Wednesday, 05 July 2017

New Study Shows Religious Are More Open-minded Than Atheists

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A new study from a European Catholic university appears to show that individuals with religious faith are more tolerant and open-minded than their atheist and skeptical counterparts.

The study, led by Dr. Filip Uzarevic of the Catholic University of Louvain in Belgium, found that although individuals with no faith typically consider themselves more open-minded than people with religious faith, in actuality they tend to be less tolerant of opinions that differ from theirs.

Uzarevic told PsyPost.org that the study grew out of the observation that in public discourse, “despite both the conservative/religious groups and liberal/secular groups showing strong animosity towards the opposite ideological side, somehow it was mostly the former who were often labeled as ‘closed-minded.’”

Uzarevic explained that he and his team of researchers “started to discuss whether this is necessarily and always the case: Are the religious indeed generally more closed-minded, or would it perhaps be worthy of investigating the different aspects of closed-mindedness and their relationship with (non)religion?”

Based on a survey of 788 adults from the United Kingdom, Spain, and France (composed of 302 atheist, 143 agnostic, and the remainder Christian, Muslim, Buddhist, Jewish, or “other” religious practitioners), the study found, predictably, that self-identifying Christian participants tended to be more dogmatic than their non-religious participants. For example, Christian respondents were more likely to disagree with statements such as, “There are so many things we have not discovered yet, [so] nobody should be absolutely certain his beliefs are right.”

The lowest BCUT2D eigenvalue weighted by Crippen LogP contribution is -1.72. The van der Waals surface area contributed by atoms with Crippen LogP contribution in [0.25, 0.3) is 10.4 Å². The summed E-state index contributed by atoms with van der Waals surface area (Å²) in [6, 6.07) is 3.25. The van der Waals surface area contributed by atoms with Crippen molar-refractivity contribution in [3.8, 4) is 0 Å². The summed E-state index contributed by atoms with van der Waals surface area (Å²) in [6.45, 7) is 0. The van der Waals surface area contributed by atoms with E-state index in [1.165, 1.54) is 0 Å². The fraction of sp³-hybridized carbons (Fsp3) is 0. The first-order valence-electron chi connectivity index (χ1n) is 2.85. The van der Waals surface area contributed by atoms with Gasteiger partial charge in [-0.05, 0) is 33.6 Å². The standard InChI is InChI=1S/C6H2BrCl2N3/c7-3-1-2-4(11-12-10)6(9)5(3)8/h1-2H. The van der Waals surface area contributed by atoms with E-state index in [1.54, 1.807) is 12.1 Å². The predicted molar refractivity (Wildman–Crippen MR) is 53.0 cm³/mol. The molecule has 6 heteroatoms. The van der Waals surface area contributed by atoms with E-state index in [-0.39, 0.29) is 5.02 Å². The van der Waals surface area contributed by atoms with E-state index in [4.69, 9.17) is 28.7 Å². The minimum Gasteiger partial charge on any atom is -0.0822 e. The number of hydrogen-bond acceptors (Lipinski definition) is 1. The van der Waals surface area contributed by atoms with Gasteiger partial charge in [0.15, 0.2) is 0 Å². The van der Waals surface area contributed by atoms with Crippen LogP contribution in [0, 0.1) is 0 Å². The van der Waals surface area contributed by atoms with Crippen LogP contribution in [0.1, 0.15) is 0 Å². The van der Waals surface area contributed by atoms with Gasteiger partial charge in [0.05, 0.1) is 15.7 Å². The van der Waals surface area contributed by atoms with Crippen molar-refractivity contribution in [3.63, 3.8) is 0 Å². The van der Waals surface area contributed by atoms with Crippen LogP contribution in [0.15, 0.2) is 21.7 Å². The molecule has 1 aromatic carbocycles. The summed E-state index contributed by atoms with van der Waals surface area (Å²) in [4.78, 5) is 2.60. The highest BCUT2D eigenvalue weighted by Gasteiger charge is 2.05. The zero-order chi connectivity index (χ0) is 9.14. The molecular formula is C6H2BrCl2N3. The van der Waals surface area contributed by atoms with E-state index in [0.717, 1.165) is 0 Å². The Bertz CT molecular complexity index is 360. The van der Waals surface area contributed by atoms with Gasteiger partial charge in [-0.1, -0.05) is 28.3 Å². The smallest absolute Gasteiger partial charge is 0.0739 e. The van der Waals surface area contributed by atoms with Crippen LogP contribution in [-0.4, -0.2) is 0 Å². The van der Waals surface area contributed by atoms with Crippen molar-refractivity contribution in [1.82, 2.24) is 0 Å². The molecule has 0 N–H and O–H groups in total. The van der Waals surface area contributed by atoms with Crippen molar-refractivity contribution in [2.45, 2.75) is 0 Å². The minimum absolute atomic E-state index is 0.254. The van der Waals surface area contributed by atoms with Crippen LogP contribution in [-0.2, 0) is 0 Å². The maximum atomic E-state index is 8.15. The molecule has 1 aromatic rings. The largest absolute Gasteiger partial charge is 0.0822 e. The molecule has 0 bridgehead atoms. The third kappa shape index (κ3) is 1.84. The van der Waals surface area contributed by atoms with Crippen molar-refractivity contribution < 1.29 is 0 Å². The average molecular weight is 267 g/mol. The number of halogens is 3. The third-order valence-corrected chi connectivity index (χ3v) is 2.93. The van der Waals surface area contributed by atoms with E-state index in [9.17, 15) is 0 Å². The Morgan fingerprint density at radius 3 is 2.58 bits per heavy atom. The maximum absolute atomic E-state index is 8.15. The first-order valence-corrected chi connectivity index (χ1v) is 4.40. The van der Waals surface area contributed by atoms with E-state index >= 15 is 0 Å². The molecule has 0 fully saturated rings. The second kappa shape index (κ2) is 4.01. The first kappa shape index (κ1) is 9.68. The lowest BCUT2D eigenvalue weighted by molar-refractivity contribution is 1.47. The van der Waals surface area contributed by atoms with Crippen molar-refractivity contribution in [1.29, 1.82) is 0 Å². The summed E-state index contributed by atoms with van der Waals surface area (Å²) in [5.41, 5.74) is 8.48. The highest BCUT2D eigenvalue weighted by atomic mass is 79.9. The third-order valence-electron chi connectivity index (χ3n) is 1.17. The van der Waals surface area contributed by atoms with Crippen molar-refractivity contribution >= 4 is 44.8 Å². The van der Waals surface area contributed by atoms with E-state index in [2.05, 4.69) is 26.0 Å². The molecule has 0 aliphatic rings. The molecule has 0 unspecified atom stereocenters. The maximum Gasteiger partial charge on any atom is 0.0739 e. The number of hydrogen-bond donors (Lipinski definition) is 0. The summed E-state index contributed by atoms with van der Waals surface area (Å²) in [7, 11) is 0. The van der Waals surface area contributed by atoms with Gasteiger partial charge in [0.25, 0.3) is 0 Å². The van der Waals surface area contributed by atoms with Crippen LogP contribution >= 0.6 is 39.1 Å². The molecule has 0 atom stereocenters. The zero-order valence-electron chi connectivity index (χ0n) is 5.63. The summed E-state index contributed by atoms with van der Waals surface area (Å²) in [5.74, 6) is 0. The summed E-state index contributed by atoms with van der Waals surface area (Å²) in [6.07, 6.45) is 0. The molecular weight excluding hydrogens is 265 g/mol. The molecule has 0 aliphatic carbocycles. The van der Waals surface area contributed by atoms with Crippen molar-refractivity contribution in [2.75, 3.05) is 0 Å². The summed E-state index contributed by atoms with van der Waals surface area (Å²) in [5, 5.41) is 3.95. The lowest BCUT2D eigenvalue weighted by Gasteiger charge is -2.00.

Surprisingly, however, the survey showed that atheists were by and large more intolerant toward contradiction, and also seemed less able to see the merits of arguments that contradicted their own.

Uzarevic explained that while “the nonreligious compared to the religious seemed to be less closed minded when it came to explicitly measured certainty in one’s beliefs … when it came to subtly measured inclination to integrate views that were diverging and contrary to one’s own perspectives, it was the religious who showed more openness.”

What the study seems to demonstrate, concluded Uzarevic, is that “closed-mindedness …  may not be reserved only for the religious. Moreover, in some aspects, the nonreligious may even ‘outperform’ the religious.”

While such research is in its infancy and the present study reflects some variables that may need to be taken into account (such as the relatively small number of participants and that the results may change if participants were chosen from beyond Western Europe), Uzarevic said that his study nonetheless offered “relatively consistent results, and a good starting point for future research.”

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